The iPhone certainly has its critics, and they emerged on Day One. The initial iPhone-bashing focused on its use of AT&T's relatively slow EDGE wireless network, which Apple says it chose because it was so widespread in the US. AT&T is promising a faster 3G network upgrade this US summer.
Some early critics noted that it could take a full minute to download a Web page over EDGE -- much longer than the almost-instant downloads depicted in iPhone TV ads. For the iPhone's Wi-Fi users, though, Internet browsing has generally been much faster.
However, Apple's five-year commitment to lock in the iPhone with AT&T's network flies in the face of the other major trend of the past year in wireless mobility: openness, in both networks and applications.
Google and the Open Handset Alliance took advantage of concerns about the iPhone being locked in to a single carrier when they introduced their Android software last November. Based on the Linux operating system, it would allow users to work anywhere on any network. Google was also an instigator of a major push to have the US Federal Communications Commission's 700-MHz auction include a channel that required the auction- winning carrier to support any device.
Apple ignores such talk and staunchly says its iPhone is allied with AT&T and that's that. But some analysts believe there is wiggle room. "Perhaps some future version of iPhone could be outside AT&T," Gartenberg suggests. But Dulaney differs, saying, "Unlocking from AT&T won't happen."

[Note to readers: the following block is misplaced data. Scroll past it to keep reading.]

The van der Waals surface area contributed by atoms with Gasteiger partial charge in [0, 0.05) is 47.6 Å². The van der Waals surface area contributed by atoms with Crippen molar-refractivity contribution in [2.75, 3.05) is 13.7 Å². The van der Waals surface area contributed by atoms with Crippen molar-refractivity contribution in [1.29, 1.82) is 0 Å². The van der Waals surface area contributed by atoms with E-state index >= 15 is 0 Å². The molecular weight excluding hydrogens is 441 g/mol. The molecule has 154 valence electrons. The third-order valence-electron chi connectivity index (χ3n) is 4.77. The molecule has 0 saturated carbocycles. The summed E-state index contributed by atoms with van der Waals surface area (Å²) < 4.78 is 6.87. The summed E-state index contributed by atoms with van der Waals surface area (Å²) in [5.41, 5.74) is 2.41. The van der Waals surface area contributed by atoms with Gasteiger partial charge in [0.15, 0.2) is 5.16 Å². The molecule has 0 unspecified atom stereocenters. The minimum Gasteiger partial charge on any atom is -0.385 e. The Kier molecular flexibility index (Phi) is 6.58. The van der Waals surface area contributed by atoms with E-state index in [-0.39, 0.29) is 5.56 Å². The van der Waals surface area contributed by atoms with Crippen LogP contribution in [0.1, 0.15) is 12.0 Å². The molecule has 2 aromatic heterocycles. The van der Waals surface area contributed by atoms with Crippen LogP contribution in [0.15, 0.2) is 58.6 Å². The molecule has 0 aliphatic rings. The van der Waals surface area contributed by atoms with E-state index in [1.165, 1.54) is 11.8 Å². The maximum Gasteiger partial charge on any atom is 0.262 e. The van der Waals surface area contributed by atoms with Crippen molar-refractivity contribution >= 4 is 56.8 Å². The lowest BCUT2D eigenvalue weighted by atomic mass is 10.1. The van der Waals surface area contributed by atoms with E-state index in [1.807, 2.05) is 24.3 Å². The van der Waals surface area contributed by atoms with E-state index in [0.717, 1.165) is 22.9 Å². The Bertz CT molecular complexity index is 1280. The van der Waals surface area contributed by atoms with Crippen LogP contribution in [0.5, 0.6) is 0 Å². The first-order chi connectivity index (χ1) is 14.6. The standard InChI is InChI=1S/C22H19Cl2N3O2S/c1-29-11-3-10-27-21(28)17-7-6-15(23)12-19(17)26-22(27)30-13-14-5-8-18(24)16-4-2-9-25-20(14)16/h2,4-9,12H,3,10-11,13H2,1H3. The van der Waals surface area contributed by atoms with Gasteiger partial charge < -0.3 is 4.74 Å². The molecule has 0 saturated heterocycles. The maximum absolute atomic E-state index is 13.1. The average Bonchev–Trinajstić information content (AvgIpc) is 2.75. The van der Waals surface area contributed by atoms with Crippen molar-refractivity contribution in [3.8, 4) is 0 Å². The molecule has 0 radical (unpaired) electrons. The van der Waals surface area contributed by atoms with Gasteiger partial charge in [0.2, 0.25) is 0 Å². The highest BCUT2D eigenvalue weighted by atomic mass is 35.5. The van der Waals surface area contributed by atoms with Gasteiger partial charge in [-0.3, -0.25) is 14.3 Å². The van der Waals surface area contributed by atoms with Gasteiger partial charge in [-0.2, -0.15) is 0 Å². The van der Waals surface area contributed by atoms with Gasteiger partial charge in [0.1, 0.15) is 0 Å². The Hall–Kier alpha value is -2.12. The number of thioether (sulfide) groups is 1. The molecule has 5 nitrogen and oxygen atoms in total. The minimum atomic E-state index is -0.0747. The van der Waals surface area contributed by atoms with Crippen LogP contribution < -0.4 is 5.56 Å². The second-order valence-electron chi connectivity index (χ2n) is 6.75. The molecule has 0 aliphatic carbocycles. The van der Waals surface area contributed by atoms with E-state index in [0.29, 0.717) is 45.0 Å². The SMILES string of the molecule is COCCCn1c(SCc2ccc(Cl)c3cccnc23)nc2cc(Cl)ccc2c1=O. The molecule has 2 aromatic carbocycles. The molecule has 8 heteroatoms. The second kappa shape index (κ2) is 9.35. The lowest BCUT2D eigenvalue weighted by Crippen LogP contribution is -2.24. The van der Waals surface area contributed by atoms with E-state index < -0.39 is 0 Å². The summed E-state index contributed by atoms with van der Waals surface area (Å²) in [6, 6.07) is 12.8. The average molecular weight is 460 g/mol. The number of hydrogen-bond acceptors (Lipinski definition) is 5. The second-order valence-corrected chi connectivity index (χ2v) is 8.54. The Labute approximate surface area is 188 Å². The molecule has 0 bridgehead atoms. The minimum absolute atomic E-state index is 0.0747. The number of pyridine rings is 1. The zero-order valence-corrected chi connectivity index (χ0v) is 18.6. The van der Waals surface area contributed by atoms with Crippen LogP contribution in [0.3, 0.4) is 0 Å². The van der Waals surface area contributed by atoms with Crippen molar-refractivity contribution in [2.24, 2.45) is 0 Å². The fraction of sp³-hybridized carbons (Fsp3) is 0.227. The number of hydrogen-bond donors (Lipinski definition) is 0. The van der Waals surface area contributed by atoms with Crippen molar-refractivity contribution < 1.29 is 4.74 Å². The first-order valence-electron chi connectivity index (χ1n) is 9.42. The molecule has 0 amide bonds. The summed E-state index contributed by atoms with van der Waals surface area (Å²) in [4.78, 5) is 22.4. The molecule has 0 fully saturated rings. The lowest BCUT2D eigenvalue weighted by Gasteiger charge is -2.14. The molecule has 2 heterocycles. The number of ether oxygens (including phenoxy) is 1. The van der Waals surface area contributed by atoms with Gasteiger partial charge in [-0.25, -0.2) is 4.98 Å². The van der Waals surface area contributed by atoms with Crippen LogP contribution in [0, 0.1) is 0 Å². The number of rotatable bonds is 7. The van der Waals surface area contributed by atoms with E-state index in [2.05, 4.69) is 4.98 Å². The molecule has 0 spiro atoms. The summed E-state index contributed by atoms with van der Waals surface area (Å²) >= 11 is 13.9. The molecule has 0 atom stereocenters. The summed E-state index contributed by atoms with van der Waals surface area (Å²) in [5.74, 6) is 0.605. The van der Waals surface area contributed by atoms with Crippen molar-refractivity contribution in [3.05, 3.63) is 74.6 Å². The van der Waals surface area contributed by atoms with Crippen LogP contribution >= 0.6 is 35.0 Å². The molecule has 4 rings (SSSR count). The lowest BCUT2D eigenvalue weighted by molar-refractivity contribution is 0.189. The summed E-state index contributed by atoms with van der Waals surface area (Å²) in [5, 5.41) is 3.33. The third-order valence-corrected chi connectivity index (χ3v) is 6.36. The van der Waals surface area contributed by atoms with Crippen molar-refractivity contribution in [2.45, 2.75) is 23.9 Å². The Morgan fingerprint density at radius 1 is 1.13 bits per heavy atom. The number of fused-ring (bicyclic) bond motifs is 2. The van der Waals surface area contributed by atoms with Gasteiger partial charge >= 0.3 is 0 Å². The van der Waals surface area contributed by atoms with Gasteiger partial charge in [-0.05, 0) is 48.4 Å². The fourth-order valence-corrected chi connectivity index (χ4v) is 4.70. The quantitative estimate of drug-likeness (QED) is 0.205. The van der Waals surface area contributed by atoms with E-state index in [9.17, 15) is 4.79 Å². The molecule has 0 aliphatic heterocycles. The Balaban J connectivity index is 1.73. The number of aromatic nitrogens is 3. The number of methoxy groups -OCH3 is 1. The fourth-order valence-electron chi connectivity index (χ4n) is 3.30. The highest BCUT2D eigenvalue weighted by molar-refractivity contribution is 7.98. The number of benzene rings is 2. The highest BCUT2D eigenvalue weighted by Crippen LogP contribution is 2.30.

In contrast, Apple's commitment to openness centers around a multitude of applications, not networks. Its software development kit, announced in March, has attracted the interest of 500,000 developers, and analysts say it could lead to literally hundreds of new applications being distributed to users via Apple's AppStore.
Based on Apple's March announcement, what's officially coming next week in iPhone 2.0 are features designed largely to impress business users, including support for device management functions and Exchange e-mail, an apparent response to concerns that the device didn't support a business-class e-mail system. But there will also be plenty of new consumer-focused applications, including entertainment from start-up i.TV.
Ironically, while the iPhone is making a play for the enterprise, RIM has begun marketing its BlackBerry -- a mainstay among business users -- to consumers with slick TV ads and a new developers conference aimed in part at promoting consumer applications. And RIM is reportedly releasing a touch-screen BlackBerry called Thunder later this year.
Experts predict that future successful wireless devices will need to appeal to both consumers and business users at once, recognizing that there is a true "prosumer." And at least so far, most analysts believe RIM and Windows Mobile devices are more secure.
Apple's competitors, primarily the traditional mobile-phone makers, have so far offered a set of competitive features wrapped in sleek cases that imitate the iPhone. Representatives of two competitors, Hewlett-Packard and Palm, acknowledged at a recent conference that when the iPhone was announced, their teams launched a series of focus groups and design meetings to wrack their brains to create something better.